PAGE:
Everyone now needs to take a good look at themselves - including the management


We bring fans, spend money, and not only never beat the All Blacks but help their development – perfect tourists really, writes GERRY THORNLEY

IRELAND HAVE had their highs in the 2011-12 season: the win over Australia and the clinical dissection of the fired-up Italians in the World Cup; the unlucky draw in Paris and the near miss in Christchurch. But they’ve also struck some bum notes, and each of the three campaigns has ended almost harrowingly; the quarter-final defeat to Wales, the 30-9 beating by England and now the 60-0 humiliation in Hamilton.

And the scars of Saturday’s all-time record defeat will require the most healing of all.

Back in 2006, Rory Best was an unused sub in both Tests but far from decrying Eddie O’Sullivan for leaving him on the bench, Best admits watching the All Blacks up close and personal was the wake-up call he needed. He resolved to reinvent his body in pre-season and his career took off.

Playing the All Blacks in their own back yard is the ultimate test.

Speaking in advance of his 13th and most harrowing defeat to the All Blacks, even Brian O’Driscoll conceded: “It’s a different brand they play here. It’s a different type of game that they play here, very different than anywhere else. Sometimes you wonder would you be the same player if you were born here. It’s a question you’ll never be able to answer but it’s so different from the brand I’m used to at home, growing up and in my professional career. Understanding that and confronting that is half the battle.”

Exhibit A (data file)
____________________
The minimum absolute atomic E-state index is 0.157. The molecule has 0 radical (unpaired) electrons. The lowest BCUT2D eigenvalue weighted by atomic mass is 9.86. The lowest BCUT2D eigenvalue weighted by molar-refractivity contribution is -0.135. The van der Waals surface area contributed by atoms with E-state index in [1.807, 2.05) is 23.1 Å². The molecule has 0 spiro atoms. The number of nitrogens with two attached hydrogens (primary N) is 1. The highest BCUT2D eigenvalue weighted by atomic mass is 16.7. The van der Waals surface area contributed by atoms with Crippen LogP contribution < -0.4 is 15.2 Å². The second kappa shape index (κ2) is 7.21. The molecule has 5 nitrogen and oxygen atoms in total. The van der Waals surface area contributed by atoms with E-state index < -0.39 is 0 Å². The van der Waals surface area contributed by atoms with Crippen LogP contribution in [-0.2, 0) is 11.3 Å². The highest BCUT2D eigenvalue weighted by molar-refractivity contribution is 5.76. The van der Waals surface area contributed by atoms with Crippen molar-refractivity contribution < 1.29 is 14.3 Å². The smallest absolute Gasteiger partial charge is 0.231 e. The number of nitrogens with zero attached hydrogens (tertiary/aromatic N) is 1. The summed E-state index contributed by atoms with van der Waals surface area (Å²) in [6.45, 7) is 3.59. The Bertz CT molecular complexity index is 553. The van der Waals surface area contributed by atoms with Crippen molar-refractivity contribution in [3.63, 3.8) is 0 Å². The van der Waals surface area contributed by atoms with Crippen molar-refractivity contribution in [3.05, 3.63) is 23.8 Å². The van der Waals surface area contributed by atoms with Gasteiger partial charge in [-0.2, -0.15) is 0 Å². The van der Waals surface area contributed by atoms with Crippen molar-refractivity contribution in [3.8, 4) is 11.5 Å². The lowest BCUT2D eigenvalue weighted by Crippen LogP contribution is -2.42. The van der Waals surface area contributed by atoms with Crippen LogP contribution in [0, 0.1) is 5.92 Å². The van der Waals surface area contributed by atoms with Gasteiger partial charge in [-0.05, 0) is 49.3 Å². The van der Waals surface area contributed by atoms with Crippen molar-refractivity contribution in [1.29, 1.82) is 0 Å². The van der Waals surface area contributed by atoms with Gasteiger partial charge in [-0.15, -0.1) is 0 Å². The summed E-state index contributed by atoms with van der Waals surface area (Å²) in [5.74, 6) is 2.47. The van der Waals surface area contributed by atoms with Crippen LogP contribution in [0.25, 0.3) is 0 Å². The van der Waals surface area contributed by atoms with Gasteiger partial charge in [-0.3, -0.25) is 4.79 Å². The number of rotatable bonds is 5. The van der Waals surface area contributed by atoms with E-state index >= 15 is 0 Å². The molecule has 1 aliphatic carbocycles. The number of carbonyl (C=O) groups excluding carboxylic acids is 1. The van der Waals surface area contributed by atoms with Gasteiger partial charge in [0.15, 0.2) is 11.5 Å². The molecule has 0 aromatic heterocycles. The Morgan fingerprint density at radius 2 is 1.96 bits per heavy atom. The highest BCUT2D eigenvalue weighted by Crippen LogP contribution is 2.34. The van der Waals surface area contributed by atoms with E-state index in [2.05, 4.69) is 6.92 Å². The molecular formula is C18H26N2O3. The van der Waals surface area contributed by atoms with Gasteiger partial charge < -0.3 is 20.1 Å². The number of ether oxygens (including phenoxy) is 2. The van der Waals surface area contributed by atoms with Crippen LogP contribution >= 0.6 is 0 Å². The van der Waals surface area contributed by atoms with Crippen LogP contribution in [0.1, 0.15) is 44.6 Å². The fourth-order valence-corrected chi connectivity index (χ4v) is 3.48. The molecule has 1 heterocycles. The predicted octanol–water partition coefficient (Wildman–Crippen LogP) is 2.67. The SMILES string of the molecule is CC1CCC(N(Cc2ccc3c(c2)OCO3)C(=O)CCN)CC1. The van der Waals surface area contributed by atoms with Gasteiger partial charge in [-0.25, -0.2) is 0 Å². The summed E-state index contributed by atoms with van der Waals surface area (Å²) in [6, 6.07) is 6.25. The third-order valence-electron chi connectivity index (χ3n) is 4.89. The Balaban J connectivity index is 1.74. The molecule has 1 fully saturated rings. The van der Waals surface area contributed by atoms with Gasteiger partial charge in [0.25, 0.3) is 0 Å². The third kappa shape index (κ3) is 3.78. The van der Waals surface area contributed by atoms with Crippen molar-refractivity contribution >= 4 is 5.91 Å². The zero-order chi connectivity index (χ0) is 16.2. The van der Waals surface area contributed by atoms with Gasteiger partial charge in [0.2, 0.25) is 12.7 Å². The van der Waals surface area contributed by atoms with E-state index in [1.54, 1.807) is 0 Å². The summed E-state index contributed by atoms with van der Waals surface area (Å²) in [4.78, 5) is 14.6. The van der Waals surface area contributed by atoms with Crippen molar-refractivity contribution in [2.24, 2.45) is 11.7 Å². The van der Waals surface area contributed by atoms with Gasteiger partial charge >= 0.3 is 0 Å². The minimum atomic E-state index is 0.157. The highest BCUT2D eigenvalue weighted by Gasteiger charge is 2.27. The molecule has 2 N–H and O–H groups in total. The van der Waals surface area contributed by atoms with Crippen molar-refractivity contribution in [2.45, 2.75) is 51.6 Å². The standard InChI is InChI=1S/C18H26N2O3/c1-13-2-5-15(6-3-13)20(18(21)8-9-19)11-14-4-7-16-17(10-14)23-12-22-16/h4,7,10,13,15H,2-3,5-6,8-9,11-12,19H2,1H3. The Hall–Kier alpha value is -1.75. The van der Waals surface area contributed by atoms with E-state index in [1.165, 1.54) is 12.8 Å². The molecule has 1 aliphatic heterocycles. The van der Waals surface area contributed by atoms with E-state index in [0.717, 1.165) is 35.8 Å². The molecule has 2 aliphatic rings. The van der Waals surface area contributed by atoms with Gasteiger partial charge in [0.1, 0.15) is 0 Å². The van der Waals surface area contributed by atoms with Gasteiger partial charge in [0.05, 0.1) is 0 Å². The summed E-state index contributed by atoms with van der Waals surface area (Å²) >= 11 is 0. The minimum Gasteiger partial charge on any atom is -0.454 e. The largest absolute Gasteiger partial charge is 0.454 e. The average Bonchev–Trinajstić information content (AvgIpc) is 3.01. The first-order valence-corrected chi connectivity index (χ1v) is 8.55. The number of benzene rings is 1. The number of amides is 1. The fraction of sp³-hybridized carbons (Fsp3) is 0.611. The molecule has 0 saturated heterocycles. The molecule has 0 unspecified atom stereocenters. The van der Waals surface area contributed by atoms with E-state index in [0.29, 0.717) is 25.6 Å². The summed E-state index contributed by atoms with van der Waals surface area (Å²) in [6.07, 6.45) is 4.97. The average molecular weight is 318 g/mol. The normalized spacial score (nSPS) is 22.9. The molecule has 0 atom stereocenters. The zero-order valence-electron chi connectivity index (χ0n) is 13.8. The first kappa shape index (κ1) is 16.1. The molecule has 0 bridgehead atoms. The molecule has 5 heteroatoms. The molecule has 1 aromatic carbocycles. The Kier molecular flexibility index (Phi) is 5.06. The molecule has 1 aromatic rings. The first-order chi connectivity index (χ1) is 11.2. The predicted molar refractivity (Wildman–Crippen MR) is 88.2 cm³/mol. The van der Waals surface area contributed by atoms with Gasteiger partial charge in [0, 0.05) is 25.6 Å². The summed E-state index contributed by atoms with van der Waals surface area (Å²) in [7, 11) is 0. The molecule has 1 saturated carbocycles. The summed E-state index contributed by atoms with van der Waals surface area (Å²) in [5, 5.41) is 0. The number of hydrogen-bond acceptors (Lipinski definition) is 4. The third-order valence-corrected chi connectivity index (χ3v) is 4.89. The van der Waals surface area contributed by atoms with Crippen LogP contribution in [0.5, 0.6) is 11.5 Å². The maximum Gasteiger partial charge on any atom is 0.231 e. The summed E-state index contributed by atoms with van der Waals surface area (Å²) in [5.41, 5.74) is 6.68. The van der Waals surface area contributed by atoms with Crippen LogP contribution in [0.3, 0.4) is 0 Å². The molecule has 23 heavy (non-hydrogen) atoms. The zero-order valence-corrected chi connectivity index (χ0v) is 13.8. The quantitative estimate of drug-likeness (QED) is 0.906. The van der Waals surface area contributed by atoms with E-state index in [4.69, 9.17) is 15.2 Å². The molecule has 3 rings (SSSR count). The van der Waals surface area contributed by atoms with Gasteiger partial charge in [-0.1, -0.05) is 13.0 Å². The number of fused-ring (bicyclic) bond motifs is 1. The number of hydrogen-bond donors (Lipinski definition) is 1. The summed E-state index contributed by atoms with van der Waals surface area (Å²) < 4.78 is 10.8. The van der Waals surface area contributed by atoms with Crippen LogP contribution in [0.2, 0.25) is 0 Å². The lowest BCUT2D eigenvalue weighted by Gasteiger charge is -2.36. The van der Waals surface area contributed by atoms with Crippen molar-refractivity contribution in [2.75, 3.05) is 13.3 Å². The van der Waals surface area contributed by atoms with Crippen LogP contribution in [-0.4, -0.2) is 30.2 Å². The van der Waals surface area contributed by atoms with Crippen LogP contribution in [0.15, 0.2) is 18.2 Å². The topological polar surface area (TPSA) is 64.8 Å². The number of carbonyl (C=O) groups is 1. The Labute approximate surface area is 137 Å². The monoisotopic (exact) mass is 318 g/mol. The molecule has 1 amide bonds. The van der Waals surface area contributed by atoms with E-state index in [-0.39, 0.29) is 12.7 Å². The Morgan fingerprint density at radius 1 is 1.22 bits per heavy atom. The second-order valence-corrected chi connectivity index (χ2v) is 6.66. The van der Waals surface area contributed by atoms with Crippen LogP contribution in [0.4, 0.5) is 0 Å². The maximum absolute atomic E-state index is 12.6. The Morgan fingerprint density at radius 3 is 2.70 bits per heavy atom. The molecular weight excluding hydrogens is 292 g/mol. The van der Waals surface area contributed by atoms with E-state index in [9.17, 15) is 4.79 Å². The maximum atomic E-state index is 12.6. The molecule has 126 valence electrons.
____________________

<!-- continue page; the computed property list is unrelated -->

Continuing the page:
If a talented young tennis player only played Nadal, Djokovic or Federer for months it would hurt but it would undoubtedly make him better. As the Best example highlights, if it doesn’t break you it can make you; the problem being that last Saturday’s seasonal finale will have broken several and maybe even this Irish set-up as a whole.

This doesn’t just apply to the greener members of the squad. Jonny Sexton has never looked so distraught in the immediate aftermath of Saturday’s all-time record defeat. “No, never lost, never played in a game where we haven’t scored a point,” he said, his voice hoarse. “It was pretty demoralising, embarrassing. I don’t know what words to use but it’s pretty embarrassing.”

You wondered aloud to him how such an experience can be in any way beneficial. “We can learn from it, learn from how good they are, how clinical they are.

“I suppose we know a bit of the Kiwi mind from our Leinster coach. We thrive off it and we know what they talk about. They did the basics very well and that is what it comes down to. You can’t afford to drop the ball or just keep throwing the ball away time and time again and then miss tackles when you do. Everything that we spoke about not doing we did. It was the total opposite to last week.”

Asked what he learned himself, Sexton said: “I suppose you learn a lot about the guys around you. That’s probably the biggest thing. You learn a bit about yourself when things are going bad. It’s time to regroup, have a rest and then try and come back and be better next season.”